This January, in celebration of the birthday of the Reverend Dr. Martin Luther King, Jr., I drove with my children to Atlanta, Georgia, Dr. King's hometown.
We spent a day at the King Center, learning about Dr. King and the American Civil Rights Movement. It was an experience I
will not soon forget, nor, I believe, will my children. What we saw, read and experienced at the King Center brought tears to our eyes, made us flinch and turn
away. It laid us low and then raised us up again with the understanding that with love, hard work, sacrifice and faith, all things are possible -- even long-elusive justice.
Before leaving the King Center, I bought the DVD of the HBO production Boycott, a film about the 1955
Montgomery bus boycott, which marked the birth of the American Civil Rights Movement, and the rise of the leader of the movement, the Reverend Martin Luther King, Jr. Like our visit to the King Center, watching Boycott proved to be an emotionally and intellectually powerful experience that I intend to share with my children. As American citizens, as human beings, they need to know this history, not only so that they never fall into the insidious trap of repeating it, but also so that they can understand the scars this country still bears and then build upon the foundations of a better America laid down by the courageous men and women who came before them.
The results of the 13-month-long Montgomery bus boycott -- precipitated by the arrest of Rosa Parks, a black woman who refused to give up her seat on a bus
to a white man -- are well known; it was the most successful non-violent protest in American history. One of the many admirable qualities of Boycott
is that the film never allows those results to feel inevitable. Neither does it hold up Dr. King as some kind of pre-ordained, inevitable leader of a great movement that ultimately changed the fabric of the country. Dr. King is masterfully portrayed by Jeffrey Wright, familiar lately as "Felix Leiter" in the new James Bond movies.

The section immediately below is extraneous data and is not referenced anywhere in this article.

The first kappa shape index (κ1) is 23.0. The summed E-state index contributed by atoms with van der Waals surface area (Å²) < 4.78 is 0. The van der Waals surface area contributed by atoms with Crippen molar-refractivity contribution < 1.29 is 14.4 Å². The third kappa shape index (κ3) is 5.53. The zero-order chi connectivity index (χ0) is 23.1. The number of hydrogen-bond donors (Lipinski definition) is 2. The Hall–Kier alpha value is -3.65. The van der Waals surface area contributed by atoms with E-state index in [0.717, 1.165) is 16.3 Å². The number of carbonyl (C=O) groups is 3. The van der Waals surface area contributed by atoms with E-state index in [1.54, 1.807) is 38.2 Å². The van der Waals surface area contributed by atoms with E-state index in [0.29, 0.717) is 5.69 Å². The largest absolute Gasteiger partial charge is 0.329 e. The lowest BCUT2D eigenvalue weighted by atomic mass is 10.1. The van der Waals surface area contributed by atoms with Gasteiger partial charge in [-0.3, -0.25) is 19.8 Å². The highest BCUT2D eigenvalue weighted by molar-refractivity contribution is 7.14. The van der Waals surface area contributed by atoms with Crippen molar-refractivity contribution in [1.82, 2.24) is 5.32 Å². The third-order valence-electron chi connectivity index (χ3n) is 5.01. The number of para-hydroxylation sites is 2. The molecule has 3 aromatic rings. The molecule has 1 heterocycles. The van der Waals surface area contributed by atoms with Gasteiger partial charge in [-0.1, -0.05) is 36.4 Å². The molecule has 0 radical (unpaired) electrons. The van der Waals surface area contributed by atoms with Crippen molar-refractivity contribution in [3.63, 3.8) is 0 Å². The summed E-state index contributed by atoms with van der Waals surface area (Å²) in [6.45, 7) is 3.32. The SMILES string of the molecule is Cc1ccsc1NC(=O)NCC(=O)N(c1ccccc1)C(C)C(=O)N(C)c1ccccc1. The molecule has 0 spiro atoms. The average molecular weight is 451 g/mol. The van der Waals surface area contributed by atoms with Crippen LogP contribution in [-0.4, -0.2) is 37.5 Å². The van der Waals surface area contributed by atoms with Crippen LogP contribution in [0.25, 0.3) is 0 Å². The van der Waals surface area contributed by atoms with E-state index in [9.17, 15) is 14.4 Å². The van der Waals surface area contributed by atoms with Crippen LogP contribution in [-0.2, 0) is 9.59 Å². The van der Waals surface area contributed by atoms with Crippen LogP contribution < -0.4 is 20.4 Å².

King is represented as a leader, certainly, but also as a man -- a highly educated man, a man learning as he goes, a man afraid for the safety of his family and struggling with the burdens of leadership, a man singled out and simultaneously (most importantly) part of a whole. The film introduces names and personalities maybe not so well known, like Ralph David Abernathy (Terrence Howard), Jo Ann Robinson (CCH Pounder), and Bayard Rustin (Erik Todd Dellums), who were also integral to the organization and ultimate success of the boycott and the larger civil rights movement. Boycott makes the issue of segregation and racism real -- even to Americans who may not have been born at the time -- by giving it faces and voices and lives, both black and white.
February is Black History Month, as fitting a time as any, I believe, to sit down with our children and share a film like Boycott. We need -- and our children need -- to understand that Black History Month is American History Month. The two cannot be divided, nor should they be. The history of black people in America is unique, shameful, wrenching, strong and proud. We have come a long way from people being made to give up their seats on the bus. Rosa Parks and Dr. King did not live long enough to see an African-American man ascend to the highest seat in our nation entirely due to the content of his character, but we have. It is well that we should recall how far we have come in the past 50 years, and to consider how much further we have to go.